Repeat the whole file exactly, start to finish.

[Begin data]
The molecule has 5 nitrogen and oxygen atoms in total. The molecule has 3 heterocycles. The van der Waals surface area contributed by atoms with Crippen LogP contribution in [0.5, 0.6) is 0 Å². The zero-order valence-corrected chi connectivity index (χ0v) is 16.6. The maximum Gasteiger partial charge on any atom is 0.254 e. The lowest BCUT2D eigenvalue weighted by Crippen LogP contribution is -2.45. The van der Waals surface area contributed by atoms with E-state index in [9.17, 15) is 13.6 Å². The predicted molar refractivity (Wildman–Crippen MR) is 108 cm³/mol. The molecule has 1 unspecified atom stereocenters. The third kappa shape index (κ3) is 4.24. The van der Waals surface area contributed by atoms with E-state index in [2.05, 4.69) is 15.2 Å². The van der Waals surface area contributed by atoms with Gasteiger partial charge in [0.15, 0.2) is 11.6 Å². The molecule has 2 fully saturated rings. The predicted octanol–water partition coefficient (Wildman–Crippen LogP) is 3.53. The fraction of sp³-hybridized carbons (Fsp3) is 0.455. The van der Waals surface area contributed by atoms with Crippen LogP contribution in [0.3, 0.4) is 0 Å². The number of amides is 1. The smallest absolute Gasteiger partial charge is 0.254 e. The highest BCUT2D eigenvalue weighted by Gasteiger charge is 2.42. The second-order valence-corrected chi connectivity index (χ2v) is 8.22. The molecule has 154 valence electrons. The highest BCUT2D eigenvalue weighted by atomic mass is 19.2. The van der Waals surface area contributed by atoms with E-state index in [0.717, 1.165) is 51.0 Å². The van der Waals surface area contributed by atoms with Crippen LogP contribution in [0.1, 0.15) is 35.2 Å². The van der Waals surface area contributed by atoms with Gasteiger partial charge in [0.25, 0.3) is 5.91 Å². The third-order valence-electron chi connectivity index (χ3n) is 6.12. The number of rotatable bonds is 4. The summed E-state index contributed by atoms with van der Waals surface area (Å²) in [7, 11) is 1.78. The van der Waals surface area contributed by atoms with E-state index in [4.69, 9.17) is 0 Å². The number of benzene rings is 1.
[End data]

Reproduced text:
The molecule has 5 nitrogen and oxygen atoms in total. The molecule has 3 heterocycles. The van der Waals surface area contributed by atoms with Crippen LogP contribution in [0.5, 0.6) is 0 Å². The zero-order valence-corrected chi connectivity index (χ0v) is 16.6. The maximum Gasteiger partial charge on any atom is 0.254 e. The lowest BCUT2D eigenvalue weighted by Crippen LogP contribution is -2.45. The van der Waals surface area contributed by atoms with E-state index in [9.17, 15) is 13.6 Å². The predicted molar refractivity (Wildman–Crippen MR) is 108 cm³/mol. The molecule has 1 unspecified atom stereocenters. The third kappa shape index (κ3) is 4.24. The van der Waals surface area contributed by atoms with E-state index in [2.05, 4.69) is 15.2 Å². The van der Waals surface area contributed by atoms with Gasteiger partial charge in [0.15, 0.2) is 11.6 Å². The molecule has 2 fully saturated rings. The predicted octanol–water partition coefficient (Wildman–Crippen LogP) is 3.53. The fraction of sp³-hybridized carbons (Fsp3) is 0.455. The van der Waals surface area contributed by atoms with Crippen LogP contribution in [0.3, 0.4) is 0 Å². The number of amides is 1. The smallest absolute Gasteiger partial charge is 0.254 e. The highest BCUT2D eigenvalue weighted by Gasteiger charge is 2.42. The second-order valence-corrected chi connectivity index (χ2v) is 8.22. The molecule has 154 valence electrons. The highest BCUT2D eigenvalue weighted by atomic mass is 19.2. The van der Waals surface area contributed by atoms with E-state index in [0.717, 1.165) is 51.0 Å². The van der Waals surface area contributed by atoms with Crippen LogP contribution in [0.1, 0.15) is 35.2 Å². The van der Waals surface area contributed by atoms with Gasteiger partial charge in [0.25, 0.3) is 5.91 Å². The third-order valence-electron chi connectivity index (χ3n) is 6.12. The number of rotatable bonds is 4. The summed E-state index contributed by atoms with van der Waals surface area (Å²) in [7, 11) is 1.78. The van der Waals surface area contributed by atoms with E-state index in [4.69, 9.17) is 0 Å². The number of benzene rings is 1.